I read this morning that Pat Schroeder, longtime United States Representative from Colorado, passed away Monday night at age 82, due to complications from a stroke.
I didn’t follow her life and career that closely, but I heard her name in the news several times over the years, and I knew she was someone significant in Congress.
To remind myself how significant, I read her obituary in the New York Times. I highly recommend you read it as well. Or any obituary of her you can find.
It’s the story of a fighter. And a champion.
If you don’t bother reading it, here are just some highlights:
She was a Harvard Law School graduate, one of 15 women in a class of over 500.
Before serving in Congress, she worked for the National Labor Relations Board, volunteered as counsel for Planned Parenthood and taught at the University of Colorado and Regis College.
She served as a representative of Colorado in the US House for 24 years, first elected in 1972, then re-elected 11 more times.
She was largely responsible for the passage of the Family Medical Leave Act of 1993, the Pregnancy Discrimination Act in 1978, and laws regarding more equal treatment of women in education and the military.
She served on the House Armed Services Committee all her 24 years in Congress, where she crusaded for arms control and reducion of military spending, and worked to improve military benefits.
And she fought years of disrespect from her male colleagues in Congress. She began her career there as one of only 14 women in the House, and was sometimes dismissively called “Little Patsy.” When asked by one of them how she could serve while being a mother of two small children, she replied, “I have a brain and a uterus, and I use both.”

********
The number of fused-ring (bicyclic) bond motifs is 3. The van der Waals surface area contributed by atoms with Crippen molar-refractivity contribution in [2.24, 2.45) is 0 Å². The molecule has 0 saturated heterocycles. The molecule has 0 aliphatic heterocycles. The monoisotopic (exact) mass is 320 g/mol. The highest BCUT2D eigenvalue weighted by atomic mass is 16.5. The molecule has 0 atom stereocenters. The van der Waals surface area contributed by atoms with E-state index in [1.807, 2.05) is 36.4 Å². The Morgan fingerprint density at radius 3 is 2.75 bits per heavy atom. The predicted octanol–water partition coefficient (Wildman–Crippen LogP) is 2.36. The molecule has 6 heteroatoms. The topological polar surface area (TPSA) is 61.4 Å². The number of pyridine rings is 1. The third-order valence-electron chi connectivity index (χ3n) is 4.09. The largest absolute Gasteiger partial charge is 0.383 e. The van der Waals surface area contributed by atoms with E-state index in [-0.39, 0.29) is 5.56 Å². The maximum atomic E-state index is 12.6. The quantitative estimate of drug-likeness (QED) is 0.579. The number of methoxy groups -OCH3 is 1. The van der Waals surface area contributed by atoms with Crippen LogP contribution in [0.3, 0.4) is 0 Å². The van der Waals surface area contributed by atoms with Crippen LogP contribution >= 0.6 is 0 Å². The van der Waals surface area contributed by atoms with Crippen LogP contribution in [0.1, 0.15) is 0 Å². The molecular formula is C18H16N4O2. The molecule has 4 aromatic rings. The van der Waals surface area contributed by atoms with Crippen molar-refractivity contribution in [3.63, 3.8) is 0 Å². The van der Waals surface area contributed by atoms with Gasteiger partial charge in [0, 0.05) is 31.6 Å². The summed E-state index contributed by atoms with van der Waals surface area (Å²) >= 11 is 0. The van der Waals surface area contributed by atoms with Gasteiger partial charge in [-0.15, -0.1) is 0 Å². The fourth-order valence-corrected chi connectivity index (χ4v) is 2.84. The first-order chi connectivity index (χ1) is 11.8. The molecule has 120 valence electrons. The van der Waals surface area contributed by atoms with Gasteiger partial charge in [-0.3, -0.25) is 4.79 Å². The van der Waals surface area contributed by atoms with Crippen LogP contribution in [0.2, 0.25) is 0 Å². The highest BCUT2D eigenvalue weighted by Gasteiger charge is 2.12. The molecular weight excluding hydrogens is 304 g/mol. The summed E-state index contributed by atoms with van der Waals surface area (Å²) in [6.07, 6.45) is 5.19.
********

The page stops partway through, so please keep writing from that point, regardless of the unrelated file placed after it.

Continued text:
Rep. Nita Lowey, Democrat from New York, succeeded Rep. Schroeder as chair of the bipartisan congressional caucus on women’s issues, and had this to say about her predecessor:
“Pat Schroeder blazed the trail. Every woman in this house is walking in her footsteps.”
Representative Pat Schroeder was a fearless, tireless example of a woman succeeding in a man’s world, but she knew when she retired there was still a long road ahead for women. She said at the time, “I think women still should never kid themselves that they’re going to come here and be part of the team.” (Source: LA Times)
Unfortunately, whatever progress may have happened in the intervening 29 years is still a long, long way from enough.
So here, in the middle of Women’s History Month, it’s incumbent upon us all to acknowledge the special place in that history occupied by Patricia Nell Schroeder.
And, more importantly, to carry on the work to which she so wholeheartedly dedicated herself.
Rest in peace, ma’am. Job well done.